The figures reported by TV2 come from a survey carried out by the GP association that more than 75 percent of general practitioners in the country responded to.

In a previous survey run by The Local, foreign residents in Norway highlighted that trouble getting an appointment or not being assigned a GP was one of their biggest criticisms of the Norwegian healthcare system, which they rated favourably overall. 

READ MORE: What do foreigners think of the Norwegian healthcare system?

“The GP crisis is very real, and therefore the government has promised that we will come up with powerful measures in the 2023 budget,” Minister of Health Ingvild Kjerkol said of the survey’s results to TV2.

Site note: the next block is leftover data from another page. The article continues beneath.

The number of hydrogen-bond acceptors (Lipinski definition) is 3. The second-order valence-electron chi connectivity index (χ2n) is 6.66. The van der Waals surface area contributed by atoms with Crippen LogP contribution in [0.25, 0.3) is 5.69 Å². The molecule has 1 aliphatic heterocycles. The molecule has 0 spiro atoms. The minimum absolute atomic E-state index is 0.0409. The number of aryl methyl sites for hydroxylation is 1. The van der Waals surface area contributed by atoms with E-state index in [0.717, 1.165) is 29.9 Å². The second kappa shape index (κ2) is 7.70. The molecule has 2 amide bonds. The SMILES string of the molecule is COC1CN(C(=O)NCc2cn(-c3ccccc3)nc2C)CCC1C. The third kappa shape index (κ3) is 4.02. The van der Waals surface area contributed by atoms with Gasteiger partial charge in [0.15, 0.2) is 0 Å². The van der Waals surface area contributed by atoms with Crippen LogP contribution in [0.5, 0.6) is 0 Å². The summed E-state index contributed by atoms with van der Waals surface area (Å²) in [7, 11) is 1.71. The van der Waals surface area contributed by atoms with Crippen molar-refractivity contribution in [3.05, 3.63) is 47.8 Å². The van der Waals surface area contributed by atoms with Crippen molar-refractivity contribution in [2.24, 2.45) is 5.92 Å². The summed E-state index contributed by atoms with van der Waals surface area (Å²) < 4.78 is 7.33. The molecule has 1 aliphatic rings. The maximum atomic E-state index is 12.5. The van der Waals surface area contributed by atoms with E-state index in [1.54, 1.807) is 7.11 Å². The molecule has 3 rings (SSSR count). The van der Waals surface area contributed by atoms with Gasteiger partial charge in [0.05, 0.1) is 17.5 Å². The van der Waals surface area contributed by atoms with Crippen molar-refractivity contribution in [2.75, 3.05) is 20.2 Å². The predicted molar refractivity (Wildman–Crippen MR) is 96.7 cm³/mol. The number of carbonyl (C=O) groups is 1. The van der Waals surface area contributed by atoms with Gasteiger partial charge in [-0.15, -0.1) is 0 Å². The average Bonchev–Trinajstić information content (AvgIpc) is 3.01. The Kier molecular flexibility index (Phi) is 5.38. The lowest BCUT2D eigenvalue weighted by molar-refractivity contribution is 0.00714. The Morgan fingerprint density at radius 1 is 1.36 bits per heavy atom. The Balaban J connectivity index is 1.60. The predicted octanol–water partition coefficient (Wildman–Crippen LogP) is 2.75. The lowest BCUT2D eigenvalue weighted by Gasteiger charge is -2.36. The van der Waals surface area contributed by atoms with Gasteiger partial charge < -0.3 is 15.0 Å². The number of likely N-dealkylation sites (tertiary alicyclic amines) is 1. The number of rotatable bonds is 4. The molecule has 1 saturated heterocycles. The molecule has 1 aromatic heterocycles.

Norway’s government announced an expert committee review into the current GP system to tackle a ‘crisis’ within the current model in August.

The objective of the expert committee will be to provide specific recommendations on how the GP system can be improved so that all residents have a permanent GP, in addition to finding a sustainable model, the government said in August. 

One flaw with the current system in the eyes of the medical association is the high number of people on GP’s patient lists. 

“The GPs must have fewer patients on their lists in order for there to be livable working conditions. It will also lead to fewer doctors wanting to quit and more newly qualified doctors wanting to work as GPs,” Klev said. 

To cut down the number of patients on GP’s lists, Klev says the government would need to stump around 2.3 billion kroner to try and recruit around 1,000 new GPs.